This line needs to open running lanes and continue to protect RG3 for the entire quarter of play he's in the game.
Watch to see if they do.
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This week, we should be watching the front seven to see if the much anticipated pressure becomes a reality.
With Chris Neild out for the year due to a knee injury, watch to see if former practice squad member Chris Baker continues to tear it up. Last week, he looked fantastic in limited playing time, and he is now the primary back up to Barry Cofield.
Look to see if Jim Hasslet continues using the outside linebackers in new ways, such as last week when they lined up at the 4-3 defensive end position for a few plays.
The pressure the Redskins can bring against the Bears will be a telling indicator of whether the Washington defense is going to be able to bring enough pressure to support their suspect secondary this year.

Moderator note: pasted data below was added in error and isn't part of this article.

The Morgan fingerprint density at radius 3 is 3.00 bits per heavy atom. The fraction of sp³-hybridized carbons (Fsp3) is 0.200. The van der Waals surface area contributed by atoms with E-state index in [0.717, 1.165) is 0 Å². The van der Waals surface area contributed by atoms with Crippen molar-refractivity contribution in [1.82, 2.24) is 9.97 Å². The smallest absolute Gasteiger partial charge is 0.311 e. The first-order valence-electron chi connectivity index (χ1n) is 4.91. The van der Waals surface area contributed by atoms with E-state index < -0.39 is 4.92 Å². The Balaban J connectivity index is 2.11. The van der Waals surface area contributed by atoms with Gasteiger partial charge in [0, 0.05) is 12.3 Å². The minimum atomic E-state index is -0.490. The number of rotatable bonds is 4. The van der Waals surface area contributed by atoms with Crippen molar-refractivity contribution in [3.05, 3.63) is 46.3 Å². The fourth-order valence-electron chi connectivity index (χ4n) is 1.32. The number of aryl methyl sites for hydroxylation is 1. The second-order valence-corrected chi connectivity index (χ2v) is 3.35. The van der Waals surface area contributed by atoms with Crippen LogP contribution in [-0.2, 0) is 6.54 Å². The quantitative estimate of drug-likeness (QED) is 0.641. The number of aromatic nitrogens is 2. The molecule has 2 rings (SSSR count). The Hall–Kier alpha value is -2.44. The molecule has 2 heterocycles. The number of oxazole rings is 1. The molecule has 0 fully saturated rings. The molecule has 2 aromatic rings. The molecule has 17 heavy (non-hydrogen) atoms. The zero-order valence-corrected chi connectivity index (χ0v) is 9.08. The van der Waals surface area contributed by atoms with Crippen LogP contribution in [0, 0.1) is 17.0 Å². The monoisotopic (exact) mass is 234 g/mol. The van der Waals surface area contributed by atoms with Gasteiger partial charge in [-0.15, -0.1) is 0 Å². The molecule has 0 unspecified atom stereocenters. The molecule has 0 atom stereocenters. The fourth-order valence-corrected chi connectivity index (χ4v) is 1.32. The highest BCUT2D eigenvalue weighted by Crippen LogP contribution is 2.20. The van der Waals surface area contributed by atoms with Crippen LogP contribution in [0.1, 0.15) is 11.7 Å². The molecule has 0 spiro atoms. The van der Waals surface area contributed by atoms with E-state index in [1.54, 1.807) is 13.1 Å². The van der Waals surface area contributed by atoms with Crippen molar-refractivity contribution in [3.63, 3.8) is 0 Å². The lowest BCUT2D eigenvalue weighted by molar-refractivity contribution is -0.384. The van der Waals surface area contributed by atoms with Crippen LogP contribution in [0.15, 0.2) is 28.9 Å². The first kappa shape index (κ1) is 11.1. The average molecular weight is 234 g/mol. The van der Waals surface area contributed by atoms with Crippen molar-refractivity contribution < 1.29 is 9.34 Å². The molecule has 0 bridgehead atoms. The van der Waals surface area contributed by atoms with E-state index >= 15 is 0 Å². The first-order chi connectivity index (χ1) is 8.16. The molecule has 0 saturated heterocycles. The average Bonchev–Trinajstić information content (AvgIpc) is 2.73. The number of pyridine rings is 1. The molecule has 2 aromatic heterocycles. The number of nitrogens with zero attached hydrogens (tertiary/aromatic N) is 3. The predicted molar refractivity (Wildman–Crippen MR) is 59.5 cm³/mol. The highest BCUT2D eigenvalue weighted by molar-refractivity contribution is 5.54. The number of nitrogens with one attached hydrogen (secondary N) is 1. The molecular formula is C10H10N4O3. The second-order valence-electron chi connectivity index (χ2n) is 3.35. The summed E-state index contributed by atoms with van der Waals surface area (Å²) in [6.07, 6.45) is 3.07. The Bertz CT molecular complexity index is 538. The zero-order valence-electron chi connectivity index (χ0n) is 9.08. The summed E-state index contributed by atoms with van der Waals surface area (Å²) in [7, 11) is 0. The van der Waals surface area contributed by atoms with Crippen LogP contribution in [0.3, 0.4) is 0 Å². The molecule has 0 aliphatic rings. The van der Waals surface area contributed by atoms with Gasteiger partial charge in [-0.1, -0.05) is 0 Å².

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Last week, only Richard Crawford manged to hang onto his interception opportunity. The rest of the defense was channeling Carlos Rogers and kept dropping the ball.
Did the defensive coaching staff work on this over the last week? Will the pressure brought by the front seven provide for more opportunities this week? Will they hang on to the ever-loving ball?
Turnovers are a big part of the Redskins defensive philosophy, but they have come up woefully short on them for the last few years. This year, it seems they have a lot of ball hawks fighting for roster spots in the secondary.
Watch to see that the secondary knows their assignments, communicates with each other and begins to develop a rapport with each other.
And, of course, see if they can catch the stupid football.
New Blood to Watch
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Last week at Buffalo, several young players showed that they were hungry for roster spots.
Alfred Morris might be able to steal a spot away from constantly-injured Roy Helu, or even Tim Hightower, if he keeps up the solid running he showed last week.